Generator safety is key when ice threatens power outages
Posted January 21
When the power goes out, generators come on, but they come with serious risks such as carbon monoxide poisoning, electrical issues, and fire.
When enough ice builds on power lines and trees, they can come down, often causing the power to go out. Generators can help get essential electricity flowing again.
Before cranking one up, consumers should know that they can quickly produce large amounts of carbon monoxide, and the colorless, odorless gas can quickly knock a person out or even kill them. Generators must be placed outside and at least 15 feet from a home, with the exhaust pointed away.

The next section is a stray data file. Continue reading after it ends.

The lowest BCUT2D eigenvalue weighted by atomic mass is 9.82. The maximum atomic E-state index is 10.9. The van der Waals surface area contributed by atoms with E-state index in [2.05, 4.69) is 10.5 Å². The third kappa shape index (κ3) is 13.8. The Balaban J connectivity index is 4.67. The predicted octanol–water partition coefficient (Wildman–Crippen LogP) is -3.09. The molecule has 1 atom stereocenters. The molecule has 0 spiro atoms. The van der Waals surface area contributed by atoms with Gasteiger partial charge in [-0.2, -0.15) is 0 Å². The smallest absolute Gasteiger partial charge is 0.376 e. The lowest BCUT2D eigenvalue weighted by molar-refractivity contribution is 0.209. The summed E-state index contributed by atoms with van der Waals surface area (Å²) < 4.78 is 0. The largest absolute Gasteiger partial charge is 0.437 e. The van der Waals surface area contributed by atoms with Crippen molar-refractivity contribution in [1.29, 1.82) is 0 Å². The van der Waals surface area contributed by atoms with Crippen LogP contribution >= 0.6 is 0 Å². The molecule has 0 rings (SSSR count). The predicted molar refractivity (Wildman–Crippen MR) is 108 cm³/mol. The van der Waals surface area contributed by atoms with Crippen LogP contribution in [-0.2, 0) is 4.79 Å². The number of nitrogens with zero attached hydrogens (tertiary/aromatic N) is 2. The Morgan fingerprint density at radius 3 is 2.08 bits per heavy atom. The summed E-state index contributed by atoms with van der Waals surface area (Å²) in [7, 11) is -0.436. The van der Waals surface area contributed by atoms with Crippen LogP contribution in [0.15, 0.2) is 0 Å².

Generators also come with electrical dangers. Many people don’t realize that the machines must be kept dry and need to be covered when it’s raining or snowing.
Another mistake people make is connecting a generator directly to a circuit box or trying to power the house wiring by plugging the machine directly into a wall outlet. Known as “backfeeding,” it can create an electrocution risk to utility workers and neighbors.
For those who have a generator just sitting in the garage, experts say the gas should be replaced every six months, and the machine won’t run properly if the gas is old. Generators also work best with a gas stabilizer and can use anywhere from eight to 22 gallons of gas per day.
When turning on the generator, make sure to use a heavy duty, outdoor power cord and let the generator run briefly before plugging in appliances. Appliances should also be plugged in one at a time, allowing each one time to power up and stabilize before plugging in another.
People without generators should not use charcoal or propane griller or heaters inside to heat the home. They can produce dangerous amounts of carbon monoxide.